Try and figure out this giant Rubik’s Cube if you can! It’s a world-famous landmark and we were privileged to be taken around by Chester Osborn, owner, winemaker, and visionary behind the project. Starting with the music of the wind when you enter, this is the most surreal wine experience you will ever encounter. Inspired by Salvador Dali, Chester has created countless art installations and tactile experiences to explain the wines of d’Arenberg. After this, we had lunch at d’Arry’s Verandah with d’Arenberg brand manager Christian Burvill-Holmes, another visitor to Creation on the 2015 study tour. What a mind-blowing experience.

Chalk Hill Wines

We met the owner, Tom Harvey, and although the cellar door is a relatively new project, he has a busy wine tourism spot here with 100K visitors annually. We tasted some great Vermentino and Grenache Noir, and discussed a few ideas on how to develop the project. What incredible views and wine tourism vision, a stone’s throw from McLaren Vale town centre.


The Wonder Room at Dandelion Vineyards is open seven days a week from 10h00 to 18h00, and besides the unique combination of artisanal wines sourced from exquisite sites, there is an artisanal food pairing to go with the wines. We loved the warm hospitality and the link between vineyards, vignerons and culinary combinations. Attention to detail was evident in the wines and clearly a thread in Elena Brook’s winemaking background. There was a multi-cultural influence as well as a world view on Dandelion’s fine wines in the presentation by general sales manager Berenice Axisa and Zar Brooks, who popped in to say hello. The Wonder Room is everything it promises to be!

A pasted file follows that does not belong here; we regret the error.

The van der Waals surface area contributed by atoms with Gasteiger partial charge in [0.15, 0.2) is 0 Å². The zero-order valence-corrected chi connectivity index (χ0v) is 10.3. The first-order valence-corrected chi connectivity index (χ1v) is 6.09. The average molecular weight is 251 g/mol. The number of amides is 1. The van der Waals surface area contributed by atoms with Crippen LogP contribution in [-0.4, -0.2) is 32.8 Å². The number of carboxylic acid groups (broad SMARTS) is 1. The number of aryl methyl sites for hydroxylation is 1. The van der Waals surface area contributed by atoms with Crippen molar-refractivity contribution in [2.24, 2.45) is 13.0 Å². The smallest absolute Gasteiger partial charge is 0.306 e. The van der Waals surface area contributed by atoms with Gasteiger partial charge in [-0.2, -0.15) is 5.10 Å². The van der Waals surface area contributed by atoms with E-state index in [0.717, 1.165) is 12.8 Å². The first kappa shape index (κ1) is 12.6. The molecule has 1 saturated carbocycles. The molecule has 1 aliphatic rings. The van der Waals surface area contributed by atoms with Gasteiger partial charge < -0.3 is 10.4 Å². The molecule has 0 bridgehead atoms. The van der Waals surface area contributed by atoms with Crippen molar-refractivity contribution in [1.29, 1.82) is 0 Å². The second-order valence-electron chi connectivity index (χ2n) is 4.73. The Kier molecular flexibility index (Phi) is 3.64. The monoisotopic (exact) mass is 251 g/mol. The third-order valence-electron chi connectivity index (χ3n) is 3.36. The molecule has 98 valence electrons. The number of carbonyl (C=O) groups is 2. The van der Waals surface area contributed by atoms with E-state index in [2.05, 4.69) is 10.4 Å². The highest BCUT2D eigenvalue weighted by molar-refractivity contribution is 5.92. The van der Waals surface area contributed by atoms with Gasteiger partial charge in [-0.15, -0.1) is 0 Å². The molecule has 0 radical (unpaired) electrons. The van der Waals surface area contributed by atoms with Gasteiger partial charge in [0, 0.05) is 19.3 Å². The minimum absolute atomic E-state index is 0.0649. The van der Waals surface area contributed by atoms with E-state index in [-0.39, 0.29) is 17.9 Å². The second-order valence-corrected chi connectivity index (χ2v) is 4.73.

FINAL STOP: Karrawatta

On our way back to Adelaide, we sneaked into Karrawatta back in the Adelaide Hills. Exemplary old-vine and single-site vineyards planted here, and the cellar door set up in a converted dairy, all done beautifully with impeccable taste. It was wonderful to have a tour of this converted property and try the small-batch single-vineyard wines. We loved the whole line-up but especially Popsie, the Méthode Traditionnelle named after granddad by the grandchildren, and of course the Chardonnay. We wished we had more time – it truly is a five star experience – but we had to catch a plane to Melbourne for the next part of our Adventures Down Under in Victoria.


Photo credits: Wine Tourism Australia